I’ve been practicing yoga for more than a decade. I’d dabbled with it prior to this since I was a dancer and interested in spiritual paths, but it was on my own through books. However, it wasn’t until I was enduring a really tough time about ten years ago that I found a yoga teacher where I lived in South Carolina. The class was tiny, but the teacher was a goddess! I don’t think she even knows what an impact she made on me. Those weekly classes became my salvation and helped see me through a very rough patch in my life. I’ve been with it ever since. I’ve studied Iyengar, anusara, and vinyasa, as well as done a variety of workshops and retreats along the way. I received my 200 hour training at the Kripalu Center for Yoga and Health and I recently received pre/postnatal teacher certification from the Bhaktishop Yoga Center.
What propelled you to become a prenatal yoga teacher?
During my pregnancy I drove 40 minutes to my weekly prenatal yoga class (taught by Shana Celnicker-Chong).I went out of my way for this one particular class because of the sense of community I felt there. It was a huge class where the women talked about all sorts of joys and fears. Friendships and connections were made during those classes that have stayed for many years. I didn’t realize it at the time, but starting to form my “mama tribe” was REALLY important as I began my journey into motherhood. This yoga class was one of the key places I started to form this tribe. I haven’t seen any mother who hasn’t needed the company of other mothers after the birth of her baby. And this is the main reason I decided to become a prenatal yoga instructor. Of course, yoga is physically and mentally great for mom and baby, but it’s the connections that are made that are truly a gift. I wanted to provide a space where moms could openly share with one another and perhaps continue that support beyond their pregnancy. Pregnancy and postpartum is such a unique, wild, and tumultuous time in a woman’s life. These women need other women experiencing the same and prenatal yoga classes are a great way to connect.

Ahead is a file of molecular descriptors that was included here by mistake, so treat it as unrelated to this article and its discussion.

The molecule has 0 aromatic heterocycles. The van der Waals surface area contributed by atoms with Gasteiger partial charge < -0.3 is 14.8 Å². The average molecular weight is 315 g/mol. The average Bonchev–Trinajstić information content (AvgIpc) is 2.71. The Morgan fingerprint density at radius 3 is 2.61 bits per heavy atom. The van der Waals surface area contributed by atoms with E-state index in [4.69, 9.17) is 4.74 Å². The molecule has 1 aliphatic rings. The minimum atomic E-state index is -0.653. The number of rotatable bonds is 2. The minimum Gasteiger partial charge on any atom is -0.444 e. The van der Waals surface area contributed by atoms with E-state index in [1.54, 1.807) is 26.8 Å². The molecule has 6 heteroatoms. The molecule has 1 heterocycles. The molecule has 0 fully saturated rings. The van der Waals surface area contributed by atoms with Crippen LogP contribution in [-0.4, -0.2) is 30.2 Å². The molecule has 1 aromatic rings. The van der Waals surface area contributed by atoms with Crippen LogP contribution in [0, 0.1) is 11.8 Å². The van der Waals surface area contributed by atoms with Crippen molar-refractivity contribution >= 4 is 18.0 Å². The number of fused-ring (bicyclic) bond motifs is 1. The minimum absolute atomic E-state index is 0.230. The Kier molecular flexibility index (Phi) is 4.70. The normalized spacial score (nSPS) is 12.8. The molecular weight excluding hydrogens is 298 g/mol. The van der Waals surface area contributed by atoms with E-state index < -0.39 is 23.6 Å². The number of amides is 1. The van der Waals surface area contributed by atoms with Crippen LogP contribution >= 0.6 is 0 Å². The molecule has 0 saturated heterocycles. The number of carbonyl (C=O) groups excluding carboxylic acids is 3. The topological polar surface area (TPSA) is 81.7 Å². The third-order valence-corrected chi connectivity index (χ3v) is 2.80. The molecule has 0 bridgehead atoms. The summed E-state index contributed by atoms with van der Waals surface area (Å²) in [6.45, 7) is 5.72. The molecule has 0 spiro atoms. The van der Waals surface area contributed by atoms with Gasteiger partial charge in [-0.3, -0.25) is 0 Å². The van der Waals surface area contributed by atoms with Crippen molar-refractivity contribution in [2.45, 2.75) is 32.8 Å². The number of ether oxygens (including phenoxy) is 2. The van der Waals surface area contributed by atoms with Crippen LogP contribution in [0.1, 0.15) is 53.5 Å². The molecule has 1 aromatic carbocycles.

What is the most rewarding thing about your current job?
I currently teach prenatal yoga, but I’ll be teaching mom & baby classes, as well as leading Mother Nurture Nights soon. It’s truly rewarding to know that the classes help positively shape and transform their pregnancy, birth, and postpartum and perhaps the baby’s as well. This has power far beyond the few months women experience pregnancy and postpartum. Positive experiences during this time can have lasting effects for YEARS. And now, more than ever, women need these positive experiences as they embark on the long-haul path of motherhood. It’s not just about the individual- it’s about shaping healthy, happy families, mothers, and entire communities. I feel blessed and honored to be a tiny contribution to this.
Why do you think it’s important to do yoga during pregnancy? What benefit does it give to expectant moms?